Example 1123 IGP Shortest Path from 7200a to 7200c

7200a#show ip route 12.12.12.12

Routing entry for 12.12.12.12/32

Known via "ospf 100", distance 110, metric 4, type intra area Last update from 10.0.3.5 on P0S3/0, 04:39:01 ago Routing Descriptor Blocks:

* 10.0.3.5, from 12.12.12.12, 04:39:01 ago, via P0S3/C Route metric is 4, traffic share count is 1

7 2 00a#traceroute 12.12.12.12

Type escape sequence to abort. Tracing the route to 12.12.12.12

1

10,

0.

,3.5 0 msec 0 msec 0 msec

2

10,

0.

,5.11 0 msec 0 msec 0 msec

Notice in the highlighted text of the traceroute output that there is no label information for each hop. Not having labels in the traceroute output is not always a guarantee that there are no tunnels on the way to the destination. You could have many one-hop tunnels from 7200a to 7200c that make the traffic from 72008^^7200c follow the non-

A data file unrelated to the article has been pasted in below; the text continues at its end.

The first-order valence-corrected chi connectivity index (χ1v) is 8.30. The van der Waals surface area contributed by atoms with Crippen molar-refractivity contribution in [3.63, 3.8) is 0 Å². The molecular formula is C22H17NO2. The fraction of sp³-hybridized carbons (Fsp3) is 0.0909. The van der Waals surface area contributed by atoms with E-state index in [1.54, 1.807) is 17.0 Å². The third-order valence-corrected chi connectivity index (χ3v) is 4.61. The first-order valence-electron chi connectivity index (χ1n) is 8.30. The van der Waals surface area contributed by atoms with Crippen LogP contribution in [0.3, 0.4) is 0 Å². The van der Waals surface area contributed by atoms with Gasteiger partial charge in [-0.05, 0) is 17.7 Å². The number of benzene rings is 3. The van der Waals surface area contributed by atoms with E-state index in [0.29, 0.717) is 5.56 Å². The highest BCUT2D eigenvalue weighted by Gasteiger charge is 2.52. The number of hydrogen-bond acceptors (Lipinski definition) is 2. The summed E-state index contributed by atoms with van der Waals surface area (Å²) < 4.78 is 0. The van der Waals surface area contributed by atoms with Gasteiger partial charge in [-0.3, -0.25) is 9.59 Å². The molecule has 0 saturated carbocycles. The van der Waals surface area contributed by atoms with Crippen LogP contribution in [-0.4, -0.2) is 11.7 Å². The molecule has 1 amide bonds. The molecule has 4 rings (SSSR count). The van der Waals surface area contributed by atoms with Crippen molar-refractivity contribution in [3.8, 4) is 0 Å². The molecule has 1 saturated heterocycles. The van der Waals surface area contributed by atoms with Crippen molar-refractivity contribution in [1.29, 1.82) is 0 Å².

IGP best path and still don't show labels in the output of a traceroute from 7200a to 7200c. However, if you see labels in a traceroute, and you see the traceroute taking a path that does not come across as the IGP shortest path, this should make you suspicious of midpoint tunnels that have autoroute or FA configured on them.

Of course, you also see labels in a traceroute if you have LDP/TDP turned on somewhere in the path. Example 11-24 shows a traceroute from 7200a to 7200c when the traffic is going down a TE tunnel that has autoroute configured on 12008a, causing the packets from 7200a to take the non-IGP shortest path. Traceroute provides you with information about the path that the packet takes to reach the destination. Traceroute is safe to use only if you know that nothing downstream will make the traceroute packets take the non-IGP best path. Although show mpls traffic-eng topology path destination tunnel-dest shows you what CSPF thinks is the shortest unconstrained path to the destination, there is no substitute in such cases for knowing what path a packet should take in the absence of MPLS TE.

Was this article helpful?

0 0

Post a comment